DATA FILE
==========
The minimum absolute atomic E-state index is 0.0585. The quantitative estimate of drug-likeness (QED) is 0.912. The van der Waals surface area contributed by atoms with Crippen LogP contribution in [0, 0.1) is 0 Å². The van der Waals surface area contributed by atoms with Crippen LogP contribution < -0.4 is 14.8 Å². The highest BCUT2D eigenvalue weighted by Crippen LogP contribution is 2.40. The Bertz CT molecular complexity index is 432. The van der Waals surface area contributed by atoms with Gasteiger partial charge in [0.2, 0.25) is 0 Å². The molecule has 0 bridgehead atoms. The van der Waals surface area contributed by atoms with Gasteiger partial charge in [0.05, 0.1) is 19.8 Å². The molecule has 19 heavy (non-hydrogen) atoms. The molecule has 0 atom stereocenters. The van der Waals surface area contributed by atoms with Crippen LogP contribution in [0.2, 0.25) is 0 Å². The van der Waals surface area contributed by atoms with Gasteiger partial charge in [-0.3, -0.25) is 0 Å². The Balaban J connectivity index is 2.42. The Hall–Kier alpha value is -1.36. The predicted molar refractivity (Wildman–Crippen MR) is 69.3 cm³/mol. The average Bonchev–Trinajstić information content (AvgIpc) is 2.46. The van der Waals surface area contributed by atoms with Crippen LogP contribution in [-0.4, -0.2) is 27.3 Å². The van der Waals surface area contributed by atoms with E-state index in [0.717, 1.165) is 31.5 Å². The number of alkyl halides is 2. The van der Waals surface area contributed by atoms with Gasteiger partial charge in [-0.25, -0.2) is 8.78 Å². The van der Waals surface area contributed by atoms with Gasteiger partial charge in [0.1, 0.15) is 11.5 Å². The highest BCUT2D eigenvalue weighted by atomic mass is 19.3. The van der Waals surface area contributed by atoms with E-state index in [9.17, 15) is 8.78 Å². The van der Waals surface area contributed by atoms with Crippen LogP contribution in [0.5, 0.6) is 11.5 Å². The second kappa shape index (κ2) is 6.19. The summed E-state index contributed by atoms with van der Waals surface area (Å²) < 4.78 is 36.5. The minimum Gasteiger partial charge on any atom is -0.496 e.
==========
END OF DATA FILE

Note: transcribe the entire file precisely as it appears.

The minimum absolute atomic E-state index is 0.0585. The quantitative estimate of drug-likeness (QED) is 0.912. The van der Waals surface area contributed by atoms with Crippen LogP contribution in [0, 0.1) is 0 Å². The van der Waals surface area contributed by atoms with Crippen LogP contribution < -0.4 is 14.8 Å². The highest BCUT2D eigenvalue weighted by Crippen LogP contribution is 2.40. The Bertz CT molecular complexity index is 432. The van der Waals surface area contributed by atoms with Gasteiger partial charge in [0.2, 0.25) is 0 Å². The molecule has 0 bridgehead atoms. The van der Waals surface area contributed by atoms with Gasteiger partial charge in [0.05, 0.1) is 19.8 Å². The molecule has 19 heavy (non-hydrogen) atoms. The molecule has 0 atom stereocenters. The van der Waals surface area contributed by atoms with Crippen LogP contribution in [0.2, 0.25) is 0 Å². The van der Waals surface area contributed by atoms with Gasteiger partial charge in [-0.3, -0.25) is 0 Å². The Balaban J connectivity index is 2.42. The Hall–Kier alpha value is -1.36. The predicted molar refractivity (Wildman–Crippen MR) is 69.3 cm³/mol. The average Bonchev–Trinajstić information content (AvgIpc) is 2.46. The van der Waals surface area contributed by atoms with Crippen LogP contribution in [-0.4, -0.2) is 27.3 Å². The van der Waals surface area contributed by atoms with E-state index in [0.717, 1.165) is 31.5 Å². The number of alkyl halides is 2. The van der Waals surface area contributed by atoms with Gasteiger partial charge in [-0.25, -0.2) is 8.78 Å². The van der Waals surface area contributed by atoms with Gasteiger partial charge in [0.1, 0.15) is 11.5 Å². The highest BCUT2D eigenvalue weighted by atomic mass is 19.3. The van der Waals surface area contributed by atoms with E-state index in [9.17, 15) is 8.78 Å². The van der Waals surface area contributed by atoms with Crippen LogP contribution in [0.5, 0.6) is 11.5 Å². The second kappa shape index (κ2) is 6.19. The summed E-state index contributed by atoms with van der Waals surface area (Å²) < 4.78 is 36.5. The minimum Gasteiger partial charge on any atom is -0.496 e.